Fred Chin and Lee Chen, December 23, 2022

Fred grew-up in the family's home on 7th Street in Oakland Chinatown. Although his family did not have a lot of money, their home was filled with a lot of love and the Chin’s all worked together to get through lean times. Throughout his school years, Fred enjoyed playing basketball, football, and many other sports.

Fred (Center) in 1945 
with siblings (L-R) Rose, Dennis, Mabel and Allen

Looking back, his brother Dennis recalls that Fred was a good student, getting all A’s and B’s, especially in Math and Science. Freddie wanted to take a Chemistry class, but it was full so he ended up having to take a laboratory tech class instead.
Fred (bottom 2nd from left)
Lincoln Junior High School
6th Grade Photo

William S. Chin (1931 - ) Memories of Growing Up in Oakland, California

William S. Chin, 1959

My maternal uncle William Bo Shang Chin 陳寶瑺 was born in the Oakland, California on January 5, 1931, to Chin Pak Yick 陳伯釴 and Lee Moon Yee 李滿意. He was the youngest of their 11 children. Moon Yee died in 1933 a month before William's 3rd birthday. Pak Yick re-married in 1936, and William has two half-sisters (including my mother) and four half-brothers from that marriage.

Uncle Bill made the following submission for a project called "Memories of Growing Up in Oakland, California: Lincoln School Alumni". The project, published on September 24, 2010, encapsulates both family and school photos, individual memories, newspaper clippings and more covering 1370 pages. William's brothers Morris and Allen and sister-in-law Diane Lee (Chin) also had individual submissions.

* The Lincoln School is one of the oldest schools in the Oakland Unified School District. The first Lincoln School was created in 1874 when the Harrison Primary School at 10th and Alice Streets was renamed. It was the main primary school for generations of students from Oakland Chinatown and the surrounding area. It has had several incarnations and occupied different buildings. It was a 1-8th grade school during the time William's father attended in the 1910's and a K-9th grade school by the time William attended in the 1930s and 40s. The current Lincoln Elementary School teaches kindergarten through 5th grade students, and is located at 225 11th Street in Oakland, California.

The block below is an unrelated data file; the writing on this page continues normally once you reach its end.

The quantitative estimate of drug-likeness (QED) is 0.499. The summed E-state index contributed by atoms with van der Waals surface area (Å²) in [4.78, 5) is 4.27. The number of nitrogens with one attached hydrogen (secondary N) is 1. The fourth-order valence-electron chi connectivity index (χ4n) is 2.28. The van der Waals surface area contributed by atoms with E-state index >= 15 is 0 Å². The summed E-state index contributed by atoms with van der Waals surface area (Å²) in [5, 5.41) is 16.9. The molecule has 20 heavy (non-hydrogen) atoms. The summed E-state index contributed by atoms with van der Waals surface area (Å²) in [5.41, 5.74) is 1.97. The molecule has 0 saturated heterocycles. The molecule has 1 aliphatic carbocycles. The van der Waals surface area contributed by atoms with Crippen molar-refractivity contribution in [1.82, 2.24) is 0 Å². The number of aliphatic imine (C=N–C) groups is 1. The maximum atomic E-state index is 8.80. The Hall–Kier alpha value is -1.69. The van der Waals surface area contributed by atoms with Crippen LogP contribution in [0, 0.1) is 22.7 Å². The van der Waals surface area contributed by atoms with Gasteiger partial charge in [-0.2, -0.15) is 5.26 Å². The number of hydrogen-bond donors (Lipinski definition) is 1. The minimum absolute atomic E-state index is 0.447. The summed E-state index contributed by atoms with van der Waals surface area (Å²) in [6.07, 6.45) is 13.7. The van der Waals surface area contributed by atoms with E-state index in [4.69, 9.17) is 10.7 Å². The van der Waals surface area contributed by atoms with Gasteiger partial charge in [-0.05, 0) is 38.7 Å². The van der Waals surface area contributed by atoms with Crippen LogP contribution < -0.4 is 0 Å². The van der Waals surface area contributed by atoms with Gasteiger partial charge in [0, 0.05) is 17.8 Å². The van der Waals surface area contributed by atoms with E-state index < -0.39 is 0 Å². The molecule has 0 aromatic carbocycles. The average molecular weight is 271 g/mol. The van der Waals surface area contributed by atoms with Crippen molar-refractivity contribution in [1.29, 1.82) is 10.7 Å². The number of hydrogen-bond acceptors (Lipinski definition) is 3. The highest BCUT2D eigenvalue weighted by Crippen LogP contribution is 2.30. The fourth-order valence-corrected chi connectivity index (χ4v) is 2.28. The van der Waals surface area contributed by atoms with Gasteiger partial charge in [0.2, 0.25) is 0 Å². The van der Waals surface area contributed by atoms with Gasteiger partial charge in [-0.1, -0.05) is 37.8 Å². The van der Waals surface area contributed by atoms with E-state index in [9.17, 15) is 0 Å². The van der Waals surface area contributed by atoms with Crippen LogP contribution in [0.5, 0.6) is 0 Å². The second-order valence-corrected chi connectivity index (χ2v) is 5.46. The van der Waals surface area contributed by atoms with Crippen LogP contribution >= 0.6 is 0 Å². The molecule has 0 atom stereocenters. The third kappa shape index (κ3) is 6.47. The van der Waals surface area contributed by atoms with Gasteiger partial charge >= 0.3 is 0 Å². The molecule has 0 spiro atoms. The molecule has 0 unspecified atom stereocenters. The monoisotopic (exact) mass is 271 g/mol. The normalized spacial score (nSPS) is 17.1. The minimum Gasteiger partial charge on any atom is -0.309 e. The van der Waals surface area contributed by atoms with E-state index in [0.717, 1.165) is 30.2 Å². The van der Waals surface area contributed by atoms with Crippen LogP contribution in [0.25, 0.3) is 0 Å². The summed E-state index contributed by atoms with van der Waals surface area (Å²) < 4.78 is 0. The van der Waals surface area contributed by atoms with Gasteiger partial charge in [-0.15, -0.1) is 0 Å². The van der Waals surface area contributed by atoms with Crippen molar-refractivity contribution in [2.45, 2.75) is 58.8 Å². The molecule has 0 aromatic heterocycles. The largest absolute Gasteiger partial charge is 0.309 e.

Morris D. Chin (1927-2018): In His Own Words

My material Uncle Morris Bo Doong Chin 陳寶琮 was born in the San Francisco, California on September 14, 1927, to Chin Pak Yick 陳伯釴 and Lee Moon Yee 李滿意. He passed away at the age of 90 on June 29, 2018, in Oakland, California.

He made the following submission for a project called "Memories of Growing Up in Oakland, California: Lincoln School Alumni". The project has over 1300 photos and entries starting from around 1920.

The Hong Family: Recollections on Serving the Community

1951 San Francisco Civic Center Plaza - Paul, Larry, and Jack Hong
1955 San Francisco Richmond District
(L-R) Sister-in-law Marie Chu,
Mary, Lily, and Paul Hong

     My father, Jack, and his four siblings, Larry, Paul, Lily, and Mary came of age in the 1950's and 60's when it was common young men and women heeded their country's call. They felt a deep and abiding desire to serve their communities and country. They also grew-up at the tail end of segregation and exclusion in the United States when government jobs often provided some of the best (and often only) opportunities for hard-working, dedicated minorities to make a good middle-class life for themselves and their families.

     They were third-generation Chinese Americans, who were born in China and spent their early years there. After World War II they followed their father and grandfather's footsteps moving to the US in their teens, individually then in pairs. They spent most, if not all, of their careers serving their country, state, or local communities. They and their spouses served with distinction as teachers, doctors, engineers, lawyers, civil servants, and community leaders. All U.S. military service was completed with honorable discharges. Continue reading to learn more about their individual stories.